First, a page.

Wireless Power Transfer

Radio Frequency and Microwave Wireless Power Supply Systems for Long-Range Applications


Publishing date
01 Apr 2022
Status
Closed
Submission deadline
26 Nov 2021

Lead Editor

1University of Trento, Trento, Italy

2University Savoie Mont Blanc, Chambéry, France

3Amrita Center for Wireless Networks & Applications (AWNA), Kollam, India

This issue is now closed for submissions.
More articles will be published in the near future.

Radio Frequency and Microwave Wireless Power Supply Systems for Long-Range Applications

This issue is now closed for submissions.
More articles will be published in the near future.

Description

Recently, there has been a growing demand for wireless devices that are able to collect and retransmit data by means of a wireless channel. Consequently, there is an increasing demand for clean energy sources. They require high efficiency and low maintenance operations. Wireless power transmission (WPT) is a method that generates electricity with electromagnetic (EM) waves.

Different systems have been proposed for practical applications such as charging ubiquitous electronic devices such as mobile phones and laptops, powering pervasive sensors and actuators (e.g., wireless sensor nodes and robots). Current research is focused on fuelling electric vehicles. The solar power satellite (SPS) is not a new concept. In 1968, Peter E. Glaser proposed the idea of solar power stations (SPS). He hypothesized that the power generated in space can be beamed down to the earth using radiofrequency (RF) signals. He gave a theoretical prediction that 10 gigawatts of power can be beamed down by an RF signal of frequency 5.8 gigahertz (GHz). Recently, SPS has gained interest amongst researchers in the field. Innovative techniques are being explored by scientists and engineers worldwide.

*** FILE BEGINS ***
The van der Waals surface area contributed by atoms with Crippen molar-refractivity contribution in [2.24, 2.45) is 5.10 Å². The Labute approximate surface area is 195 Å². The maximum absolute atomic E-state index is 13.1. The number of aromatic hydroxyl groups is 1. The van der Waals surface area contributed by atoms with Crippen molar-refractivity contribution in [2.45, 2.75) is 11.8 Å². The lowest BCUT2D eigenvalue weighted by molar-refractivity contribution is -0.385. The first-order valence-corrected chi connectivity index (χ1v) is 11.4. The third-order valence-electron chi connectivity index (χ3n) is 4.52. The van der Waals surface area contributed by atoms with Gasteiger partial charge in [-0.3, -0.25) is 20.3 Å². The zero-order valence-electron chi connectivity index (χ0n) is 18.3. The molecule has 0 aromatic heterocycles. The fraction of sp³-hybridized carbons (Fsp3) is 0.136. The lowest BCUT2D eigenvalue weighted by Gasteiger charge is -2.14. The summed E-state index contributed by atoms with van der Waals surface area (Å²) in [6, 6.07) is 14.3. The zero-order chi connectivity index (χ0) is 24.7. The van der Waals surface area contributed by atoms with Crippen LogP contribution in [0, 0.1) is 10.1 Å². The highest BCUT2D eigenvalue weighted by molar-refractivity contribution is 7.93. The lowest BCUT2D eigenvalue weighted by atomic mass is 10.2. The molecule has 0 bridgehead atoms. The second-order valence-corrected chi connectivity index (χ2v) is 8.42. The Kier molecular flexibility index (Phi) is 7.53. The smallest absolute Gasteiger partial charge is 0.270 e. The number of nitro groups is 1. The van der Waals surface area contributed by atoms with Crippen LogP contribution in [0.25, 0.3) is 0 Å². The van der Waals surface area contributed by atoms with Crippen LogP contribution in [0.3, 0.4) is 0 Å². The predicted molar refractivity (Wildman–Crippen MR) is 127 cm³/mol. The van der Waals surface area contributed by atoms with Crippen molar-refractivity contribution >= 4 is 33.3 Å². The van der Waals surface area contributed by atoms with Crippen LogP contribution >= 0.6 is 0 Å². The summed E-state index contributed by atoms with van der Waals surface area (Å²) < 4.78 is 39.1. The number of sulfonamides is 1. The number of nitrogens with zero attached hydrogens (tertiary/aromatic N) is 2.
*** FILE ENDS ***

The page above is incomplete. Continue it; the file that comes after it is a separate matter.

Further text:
The aim of this Special Issue is to provide an overview of the current research on microwave and radiofrequency long-range wireless power transmission techniques. We welcome submissions discussing unconventional radio frequency identification (RFID) systems. We also hope that this Special Issue highlights the latest innovations and helps identify challenges and opportunities. Original research and review articles are welcome.

Potential topics include but are not limited to the following:

  • Rectifying antenna circuits and systems
  • Chipless and powerless RFID systems
  • Long-range RFID systems
  • Powerless modulated scattering techniques (MST)
  • Sensing and wearable powerless RFID systems for biomedical applications
  • Wireless power transmission antennas
  • Powerless Internet of things (IoT)
  • Machine learning assisted wireless power transfer
  • Wireless power for smart grids
  • Transducers for wireless power transfer
Wireless Power Transfer
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Article of the Year Award: Outstanding research contributions of 2021, as selected by our Chief Editors. Read the winning articles.